First we must acknowledge that the historical period of The Sons of Great Mother Bear is broadly but not specifically post-WW II Germany, as Gemunden claims for the Indianerfilme. Produced in 1965, the film is clearly positioned within a Cold War environment in East Germany. But most important, it appealed to a new generation, a 1960s generation that faced the conflict of re-negotiating, possibly even rejecting, its parents’ ideals, while also facing the limitation of its economic, political, and national frontier. The Berlin Wall was built in 1961, and the population faced an increasingly restrictive central government known as the Socialist Unity Party (SED). And although an almost incessant undercurrent of dissent characterized public opinion during this period, overt acts of resistance were extremely rare.
In terms of film history, then, we must address two potentially significant ongoing conditions. It was during this time span, from 1965 to 1983, that the Indianerfilme became DEFA's single most successful genre. Conversely, it was in 1965, the year of The Sons of Great Mother Bear, that the East German government banned 12 DEFA films, subsequently known as the “Rabbit Films,” or the “Forbidden Films,” citing objections to their overt political content. Could it be possible that The Sons of the Great Mother Bear presented a covert opposition to the dominant order, telling a story that supported government policies on one level, while also subverting it through nostalgic longings for nation and nationalism on another, especially at a time when the building of the Berlin Wall further separated East and West Germany?
Genre film as discourse
To explore this possibility we must consider prominent theories of how audiences read films as cultural products, and what usefulness such cultural products may have to their societies. Will Wright provides us with a structural model by analyzing the plots of popular Westerns and claiming that their meaning, across periods of audiences’ greatest responses to certain story formulas, comprises a myth, that is, a story popularly received because its resolves an on-going conflict in the society. Fredric Jameson, on the other hand, sees mass culture as accomplishing a double articulation, at once supporting existing ideology while also enacting a collective cultural wish, one that, as he writes, satisfies
Roland Barthes also uses the term “myth,” but in a somewhat different manner than Wright, and without Jameson’s wish fulfillment claims, but certainly from the point of audience reception. Barthes formulates myth as a type of speech, as a cultural discourse, comprised of the interaction of narrative, stylistic, cultural and symbolic codes through which the viewer creates meaning. I will pursue Barthes’ method in furthering the analysis of The Sons of the Great Mother Bear because it allows for a play of cultural connotations in the production of meaning, while also letting us understand the film as satisfying certain societal needs within a particular historical period.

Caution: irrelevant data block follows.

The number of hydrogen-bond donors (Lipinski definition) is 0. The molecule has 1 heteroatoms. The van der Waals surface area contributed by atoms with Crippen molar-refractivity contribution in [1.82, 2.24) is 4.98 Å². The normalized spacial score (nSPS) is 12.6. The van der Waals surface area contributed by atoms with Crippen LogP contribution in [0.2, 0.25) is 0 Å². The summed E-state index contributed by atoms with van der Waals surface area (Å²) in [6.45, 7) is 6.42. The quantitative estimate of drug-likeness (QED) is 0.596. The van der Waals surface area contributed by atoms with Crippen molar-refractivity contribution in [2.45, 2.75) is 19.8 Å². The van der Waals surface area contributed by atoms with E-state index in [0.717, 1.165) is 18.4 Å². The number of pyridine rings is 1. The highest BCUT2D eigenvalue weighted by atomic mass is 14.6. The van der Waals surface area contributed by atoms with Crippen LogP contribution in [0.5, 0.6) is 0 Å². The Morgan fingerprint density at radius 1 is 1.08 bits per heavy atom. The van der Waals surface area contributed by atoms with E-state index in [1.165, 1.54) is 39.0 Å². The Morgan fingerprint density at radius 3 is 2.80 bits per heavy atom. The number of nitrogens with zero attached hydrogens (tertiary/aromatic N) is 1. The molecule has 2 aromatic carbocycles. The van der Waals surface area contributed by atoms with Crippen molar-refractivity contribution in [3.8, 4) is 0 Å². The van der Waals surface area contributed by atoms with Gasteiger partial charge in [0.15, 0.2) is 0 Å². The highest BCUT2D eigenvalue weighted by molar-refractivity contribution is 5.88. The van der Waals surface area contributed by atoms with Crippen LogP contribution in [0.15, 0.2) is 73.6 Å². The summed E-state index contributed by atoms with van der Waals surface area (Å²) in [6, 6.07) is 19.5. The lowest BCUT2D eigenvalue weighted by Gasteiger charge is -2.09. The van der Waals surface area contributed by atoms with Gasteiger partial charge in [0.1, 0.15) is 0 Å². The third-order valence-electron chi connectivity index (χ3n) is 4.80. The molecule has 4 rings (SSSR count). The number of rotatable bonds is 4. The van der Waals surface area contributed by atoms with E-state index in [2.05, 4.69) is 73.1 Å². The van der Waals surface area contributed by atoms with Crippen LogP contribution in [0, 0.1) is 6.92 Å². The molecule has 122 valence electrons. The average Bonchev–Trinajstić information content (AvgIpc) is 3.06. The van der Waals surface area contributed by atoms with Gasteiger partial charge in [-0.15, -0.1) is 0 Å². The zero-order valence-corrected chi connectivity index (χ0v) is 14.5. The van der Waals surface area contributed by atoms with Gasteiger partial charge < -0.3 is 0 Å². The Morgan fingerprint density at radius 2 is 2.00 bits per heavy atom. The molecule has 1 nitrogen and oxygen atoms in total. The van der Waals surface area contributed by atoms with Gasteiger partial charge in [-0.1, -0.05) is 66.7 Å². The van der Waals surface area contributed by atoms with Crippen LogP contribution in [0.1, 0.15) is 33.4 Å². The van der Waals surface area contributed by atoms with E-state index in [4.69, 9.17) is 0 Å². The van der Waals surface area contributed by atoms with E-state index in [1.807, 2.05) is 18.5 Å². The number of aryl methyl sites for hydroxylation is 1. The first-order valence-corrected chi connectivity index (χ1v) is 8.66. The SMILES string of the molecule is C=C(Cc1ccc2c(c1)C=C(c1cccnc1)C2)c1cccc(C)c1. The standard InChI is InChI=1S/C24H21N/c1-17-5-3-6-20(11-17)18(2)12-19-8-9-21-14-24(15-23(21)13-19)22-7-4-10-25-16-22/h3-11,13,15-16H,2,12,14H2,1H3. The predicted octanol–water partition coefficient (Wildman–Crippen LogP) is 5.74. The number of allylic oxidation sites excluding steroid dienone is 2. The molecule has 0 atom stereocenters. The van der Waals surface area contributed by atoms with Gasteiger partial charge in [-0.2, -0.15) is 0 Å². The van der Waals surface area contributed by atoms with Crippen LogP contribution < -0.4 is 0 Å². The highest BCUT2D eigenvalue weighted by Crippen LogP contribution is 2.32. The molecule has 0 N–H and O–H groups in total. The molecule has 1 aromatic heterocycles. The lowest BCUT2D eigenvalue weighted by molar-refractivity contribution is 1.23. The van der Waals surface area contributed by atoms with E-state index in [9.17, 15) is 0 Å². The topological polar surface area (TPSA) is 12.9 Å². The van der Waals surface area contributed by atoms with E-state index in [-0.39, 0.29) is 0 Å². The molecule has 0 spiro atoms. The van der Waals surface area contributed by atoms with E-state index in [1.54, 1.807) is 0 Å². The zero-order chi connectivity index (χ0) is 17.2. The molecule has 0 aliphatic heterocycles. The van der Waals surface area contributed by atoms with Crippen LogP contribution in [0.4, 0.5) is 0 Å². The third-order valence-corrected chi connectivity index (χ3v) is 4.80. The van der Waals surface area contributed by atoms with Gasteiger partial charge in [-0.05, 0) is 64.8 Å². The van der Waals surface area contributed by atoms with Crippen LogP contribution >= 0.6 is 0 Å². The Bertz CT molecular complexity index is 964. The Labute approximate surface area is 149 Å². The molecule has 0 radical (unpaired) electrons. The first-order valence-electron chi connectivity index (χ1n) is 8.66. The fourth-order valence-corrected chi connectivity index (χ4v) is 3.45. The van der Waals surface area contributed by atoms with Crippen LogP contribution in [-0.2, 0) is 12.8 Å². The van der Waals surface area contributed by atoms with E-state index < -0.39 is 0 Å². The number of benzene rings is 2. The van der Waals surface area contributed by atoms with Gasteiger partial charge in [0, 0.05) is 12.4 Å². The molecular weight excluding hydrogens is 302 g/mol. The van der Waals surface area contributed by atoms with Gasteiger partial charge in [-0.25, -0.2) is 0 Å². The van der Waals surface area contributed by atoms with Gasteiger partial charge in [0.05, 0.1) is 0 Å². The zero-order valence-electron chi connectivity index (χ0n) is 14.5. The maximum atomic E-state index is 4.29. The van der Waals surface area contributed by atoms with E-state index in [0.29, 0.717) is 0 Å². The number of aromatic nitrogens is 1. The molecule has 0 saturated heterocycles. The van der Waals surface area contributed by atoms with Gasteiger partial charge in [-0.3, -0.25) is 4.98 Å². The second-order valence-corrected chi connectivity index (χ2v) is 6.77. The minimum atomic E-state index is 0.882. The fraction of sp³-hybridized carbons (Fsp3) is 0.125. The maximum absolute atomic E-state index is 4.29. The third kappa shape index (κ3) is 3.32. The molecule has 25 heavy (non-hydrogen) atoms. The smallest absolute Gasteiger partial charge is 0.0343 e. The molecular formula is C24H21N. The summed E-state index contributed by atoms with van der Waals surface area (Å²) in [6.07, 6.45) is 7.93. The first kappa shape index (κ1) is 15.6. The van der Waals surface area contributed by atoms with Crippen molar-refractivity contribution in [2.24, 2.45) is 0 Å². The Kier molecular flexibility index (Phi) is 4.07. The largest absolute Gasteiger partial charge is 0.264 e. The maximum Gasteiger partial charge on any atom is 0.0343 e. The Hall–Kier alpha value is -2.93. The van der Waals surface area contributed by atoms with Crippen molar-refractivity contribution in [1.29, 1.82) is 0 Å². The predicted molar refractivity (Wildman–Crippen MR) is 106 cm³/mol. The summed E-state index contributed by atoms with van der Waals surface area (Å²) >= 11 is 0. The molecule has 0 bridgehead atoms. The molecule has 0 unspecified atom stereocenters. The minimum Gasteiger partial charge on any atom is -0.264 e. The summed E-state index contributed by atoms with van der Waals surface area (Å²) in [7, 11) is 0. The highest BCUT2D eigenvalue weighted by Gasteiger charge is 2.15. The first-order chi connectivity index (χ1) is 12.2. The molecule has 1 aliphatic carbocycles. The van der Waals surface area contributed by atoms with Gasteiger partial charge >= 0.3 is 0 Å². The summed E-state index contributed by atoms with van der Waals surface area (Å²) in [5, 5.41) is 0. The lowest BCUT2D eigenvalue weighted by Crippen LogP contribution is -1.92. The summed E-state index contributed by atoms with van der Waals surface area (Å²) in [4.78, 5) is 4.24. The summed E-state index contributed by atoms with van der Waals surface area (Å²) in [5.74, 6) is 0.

Barthes advises beginning with the title of a work since it poses the first question asked by the text. We must thus consider, who and what are The Sons of Great Mother Bear? Cultural associations proffered by the title reveal certain nationalistic longings within it. Since the bear is a well-known symbol for Berlin, we could read the title, as “The Sons of Berlin” or, by extension, of Germany itself. But why a “Mother Bear" — what can this add to our reading? Can it be seen to refer to a “motherland” or by inversion, and most potently, to the “fatherland”? If all this seems too speculative, let me give a number of other examples supplied to us by the text that refer to Germany and its history. I will first address the image of Mitic as Indian, especially in the representation of his body and the cultural connotations that it encourages.
In The Sons of the Great Mother Bear Mitic is most often seen bare-chested, thus foregrounding his male physical beauty. Mitic’s past as a physical education teacher certainly underscores this image, but athletic beauty is not the only element at play. Mitic’s body is eroticized as well, a feature that recalls the sensuous beauty of Winnetou, the fetishized “other” of the May novels. In The Sons of Great Mother Bear, Mitic is often seen standing with little movement, in an obvious effort to hold his abdominal muscles tight, expanding his rib cage and cinching in his waist in a distinctive contour. This posture makes Mitic’s chest appear more prominent, especially his large pectoral muscles, adding a quality of sensuality to his stance. His shapeliness is then often presented in distinction to the other “braves” of the tribe, all played in this film by white actors, many of whom are notable because of their very lack of muscle definition. Mitic is certainly the leader here, the now-disguised white leader to whom we all pay homage and follow.
It has been well documented that these themes have a significant history within Germany, and can make us feel more than a little uncomfortable. In fact, Susan Sontag, in her now legendary essay “Fascinating Fascism,” has claimed fascism too has an aesthetic and can structure even seemingly innocent works. Sontag cites Leni Riefenstahl 1965 photographic essay on The Last of the Nuba as one of her examples. Sontag notes Riefenstahl’s fascination with the Nuba’s “primitive” funereal ritual, and especially with the bodies of these physically perfect men who are photographed naked, and covered in white ash to connote death. As to whether a similar aesthetic is present The Sons of Great Mother Bear, I will offer only a few tentative examples. Sontag notes the fascination with the primitive within the fascist aesthetic, as well as with the cult of beauty, especially that of the eroticized male body, in conjunction with death. In The Sons of Great Mother Bear, Mitic’s eroticized beauty is presented in the form of an Indian, a “primitive," and a figure acknowledged as a victim of genocide. From this perspective we can now observe that the white man (compounded by a Serbian “otherness”) has put on a costume: he is wearing the skin of a dead man.